The UN climate change conference in Montreal has ended with environmental activists claiming a limited breakthrough in tackling global warming. It was a marathon conference that stretched beyond its scheduled two week duration and 11th hour problems threatened to derail the entire process. It needed an all-night session to forge the two key components of the deal. Kyoto’s greenhouse gas limits will continue beyond 2012 even if no new deal has been reached by then, and America will join new global talks on climate change.
Conference head Stéphane Dion said: “This represents a major victory for the global community. Now national governments will have the forum to exchange experiences and analyse strategic approaches, and to free our imaginations to find innovative solutions that I know we are capable of,” he said.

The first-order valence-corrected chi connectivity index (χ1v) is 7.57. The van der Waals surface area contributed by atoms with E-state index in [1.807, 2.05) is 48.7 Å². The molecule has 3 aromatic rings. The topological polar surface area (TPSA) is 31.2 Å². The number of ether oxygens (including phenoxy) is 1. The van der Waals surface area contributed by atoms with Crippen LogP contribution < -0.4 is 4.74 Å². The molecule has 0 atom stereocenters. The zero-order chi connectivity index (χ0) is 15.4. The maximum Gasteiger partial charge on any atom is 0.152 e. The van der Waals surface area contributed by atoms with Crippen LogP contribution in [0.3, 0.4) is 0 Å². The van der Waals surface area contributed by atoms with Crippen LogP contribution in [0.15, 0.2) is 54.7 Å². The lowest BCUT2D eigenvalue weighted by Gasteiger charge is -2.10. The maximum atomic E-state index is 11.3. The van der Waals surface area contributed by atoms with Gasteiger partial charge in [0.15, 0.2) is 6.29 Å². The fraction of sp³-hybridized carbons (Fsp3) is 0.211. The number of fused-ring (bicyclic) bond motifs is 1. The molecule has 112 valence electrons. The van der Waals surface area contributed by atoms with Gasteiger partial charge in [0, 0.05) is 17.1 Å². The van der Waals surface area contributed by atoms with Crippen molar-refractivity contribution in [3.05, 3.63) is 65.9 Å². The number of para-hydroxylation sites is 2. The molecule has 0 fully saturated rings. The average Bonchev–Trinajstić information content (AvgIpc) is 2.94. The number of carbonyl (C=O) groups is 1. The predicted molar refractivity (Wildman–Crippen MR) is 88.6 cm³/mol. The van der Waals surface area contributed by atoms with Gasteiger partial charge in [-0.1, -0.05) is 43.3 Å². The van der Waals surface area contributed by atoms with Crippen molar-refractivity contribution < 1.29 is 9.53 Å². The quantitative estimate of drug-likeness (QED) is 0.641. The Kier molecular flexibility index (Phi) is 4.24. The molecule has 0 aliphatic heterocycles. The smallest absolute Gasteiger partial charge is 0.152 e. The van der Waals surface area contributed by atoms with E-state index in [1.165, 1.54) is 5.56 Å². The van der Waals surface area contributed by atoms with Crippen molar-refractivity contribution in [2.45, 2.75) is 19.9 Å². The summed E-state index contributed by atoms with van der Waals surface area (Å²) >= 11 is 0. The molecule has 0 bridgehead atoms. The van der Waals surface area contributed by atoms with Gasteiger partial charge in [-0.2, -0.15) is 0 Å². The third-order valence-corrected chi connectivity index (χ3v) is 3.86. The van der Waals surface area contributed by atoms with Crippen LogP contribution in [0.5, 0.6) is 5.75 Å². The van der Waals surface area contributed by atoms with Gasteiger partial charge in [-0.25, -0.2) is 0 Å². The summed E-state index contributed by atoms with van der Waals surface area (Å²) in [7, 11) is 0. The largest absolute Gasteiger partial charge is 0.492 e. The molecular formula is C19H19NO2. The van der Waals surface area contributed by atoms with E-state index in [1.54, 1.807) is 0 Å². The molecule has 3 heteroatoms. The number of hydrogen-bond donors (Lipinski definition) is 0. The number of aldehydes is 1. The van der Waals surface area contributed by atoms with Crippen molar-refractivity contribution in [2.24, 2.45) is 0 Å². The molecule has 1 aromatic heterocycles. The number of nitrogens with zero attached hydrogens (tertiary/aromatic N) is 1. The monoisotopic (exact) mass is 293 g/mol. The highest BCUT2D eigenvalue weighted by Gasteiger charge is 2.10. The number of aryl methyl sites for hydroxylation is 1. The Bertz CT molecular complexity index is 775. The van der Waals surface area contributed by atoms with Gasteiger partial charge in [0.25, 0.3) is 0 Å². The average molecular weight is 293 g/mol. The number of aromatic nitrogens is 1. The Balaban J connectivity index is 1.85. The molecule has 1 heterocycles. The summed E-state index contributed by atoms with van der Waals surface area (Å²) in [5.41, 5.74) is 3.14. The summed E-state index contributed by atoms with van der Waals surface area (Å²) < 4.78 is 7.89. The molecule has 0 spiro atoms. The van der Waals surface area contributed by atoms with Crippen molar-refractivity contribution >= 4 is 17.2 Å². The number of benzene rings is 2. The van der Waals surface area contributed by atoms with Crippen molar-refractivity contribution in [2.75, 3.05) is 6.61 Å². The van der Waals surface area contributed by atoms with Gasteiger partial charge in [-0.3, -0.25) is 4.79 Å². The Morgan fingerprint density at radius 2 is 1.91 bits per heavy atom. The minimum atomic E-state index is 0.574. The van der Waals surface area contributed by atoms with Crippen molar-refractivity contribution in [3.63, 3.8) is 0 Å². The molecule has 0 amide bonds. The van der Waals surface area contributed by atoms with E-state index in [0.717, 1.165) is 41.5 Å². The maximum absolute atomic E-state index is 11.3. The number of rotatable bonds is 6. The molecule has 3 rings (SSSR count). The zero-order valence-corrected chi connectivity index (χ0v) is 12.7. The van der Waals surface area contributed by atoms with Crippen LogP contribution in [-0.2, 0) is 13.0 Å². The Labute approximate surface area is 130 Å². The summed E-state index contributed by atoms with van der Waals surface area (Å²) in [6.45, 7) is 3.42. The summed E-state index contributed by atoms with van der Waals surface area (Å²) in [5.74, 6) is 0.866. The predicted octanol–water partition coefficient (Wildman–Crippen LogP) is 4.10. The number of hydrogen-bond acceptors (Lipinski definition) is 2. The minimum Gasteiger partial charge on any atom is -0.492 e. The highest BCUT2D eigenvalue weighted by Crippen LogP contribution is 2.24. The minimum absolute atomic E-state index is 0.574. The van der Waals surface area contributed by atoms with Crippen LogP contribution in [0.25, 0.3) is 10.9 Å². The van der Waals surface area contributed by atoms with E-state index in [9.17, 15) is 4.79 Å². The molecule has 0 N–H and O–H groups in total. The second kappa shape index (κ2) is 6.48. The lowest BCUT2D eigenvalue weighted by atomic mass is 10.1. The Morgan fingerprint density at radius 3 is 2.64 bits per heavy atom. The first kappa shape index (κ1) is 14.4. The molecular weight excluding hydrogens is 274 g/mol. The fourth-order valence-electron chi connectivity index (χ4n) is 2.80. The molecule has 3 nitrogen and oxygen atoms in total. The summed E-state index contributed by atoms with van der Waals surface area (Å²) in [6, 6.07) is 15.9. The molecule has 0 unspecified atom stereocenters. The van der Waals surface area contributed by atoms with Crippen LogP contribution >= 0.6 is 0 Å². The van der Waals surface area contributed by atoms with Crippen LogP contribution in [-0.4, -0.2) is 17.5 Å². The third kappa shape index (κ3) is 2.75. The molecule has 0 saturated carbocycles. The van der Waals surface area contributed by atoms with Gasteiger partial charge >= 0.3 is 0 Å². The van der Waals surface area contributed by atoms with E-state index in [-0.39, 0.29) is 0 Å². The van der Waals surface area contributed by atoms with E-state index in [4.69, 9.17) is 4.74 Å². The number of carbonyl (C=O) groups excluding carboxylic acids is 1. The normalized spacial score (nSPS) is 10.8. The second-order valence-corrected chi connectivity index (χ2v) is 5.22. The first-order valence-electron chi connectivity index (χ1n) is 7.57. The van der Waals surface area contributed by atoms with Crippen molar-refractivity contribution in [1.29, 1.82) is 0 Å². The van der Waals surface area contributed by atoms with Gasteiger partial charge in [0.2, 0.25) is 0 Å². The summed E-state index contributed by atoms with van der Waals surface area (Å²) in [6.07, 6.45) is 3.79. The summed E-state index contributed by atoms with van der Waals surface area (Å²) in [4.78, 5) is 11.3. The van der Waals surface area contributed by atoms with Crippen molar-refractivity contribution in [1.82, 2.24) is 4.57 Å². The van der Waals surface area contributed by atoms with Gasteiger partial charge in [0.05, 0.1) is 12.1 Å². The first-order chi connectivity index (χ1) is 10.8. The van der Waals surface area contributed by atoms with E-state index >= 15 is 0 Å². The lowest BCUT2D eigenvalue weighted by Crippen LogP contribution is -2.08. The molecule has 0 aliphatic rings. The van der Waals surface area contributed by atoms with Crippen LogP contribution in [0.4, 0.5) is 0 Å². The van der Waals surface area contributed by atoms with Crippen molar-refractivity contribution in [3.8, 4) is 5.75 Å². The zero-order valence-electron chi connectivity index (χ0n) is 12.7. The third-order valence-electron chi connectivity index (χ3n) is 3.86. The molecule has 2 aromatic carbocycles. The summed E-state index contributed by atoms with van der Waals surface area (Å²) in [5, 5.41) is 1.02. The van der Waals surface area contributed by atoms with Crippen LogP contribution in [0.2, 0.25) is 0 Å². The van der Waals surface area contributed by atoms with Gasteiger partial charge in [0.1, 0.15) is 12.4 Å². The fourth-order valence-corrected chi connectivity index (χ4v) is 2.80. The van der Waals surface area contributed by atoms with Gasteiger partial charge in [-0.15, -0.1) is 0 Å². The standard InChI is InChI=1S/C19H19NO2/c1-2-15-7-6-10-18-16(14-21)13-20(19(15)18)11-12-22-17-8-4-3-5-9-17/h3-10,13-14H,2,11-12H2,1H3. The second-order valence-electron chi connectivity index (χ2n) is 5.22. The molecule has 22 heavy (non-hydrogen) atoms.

The UN is saying that with 40 decisions agreed on for adoption the conference is one of the most fruitful it has ever organised. However major polluters like China, India, and America have made no commitment to Kyoto’s limits, and world output of greenhouse gases continues to rise.
Even signatory countries are struggling to stay on target to make their cuts in output, so the immediate effects of the conference may be slight. Montreal’s importance may lie in the beginnings of a global consensus on the problem: that it really exists, and can and must be tackled.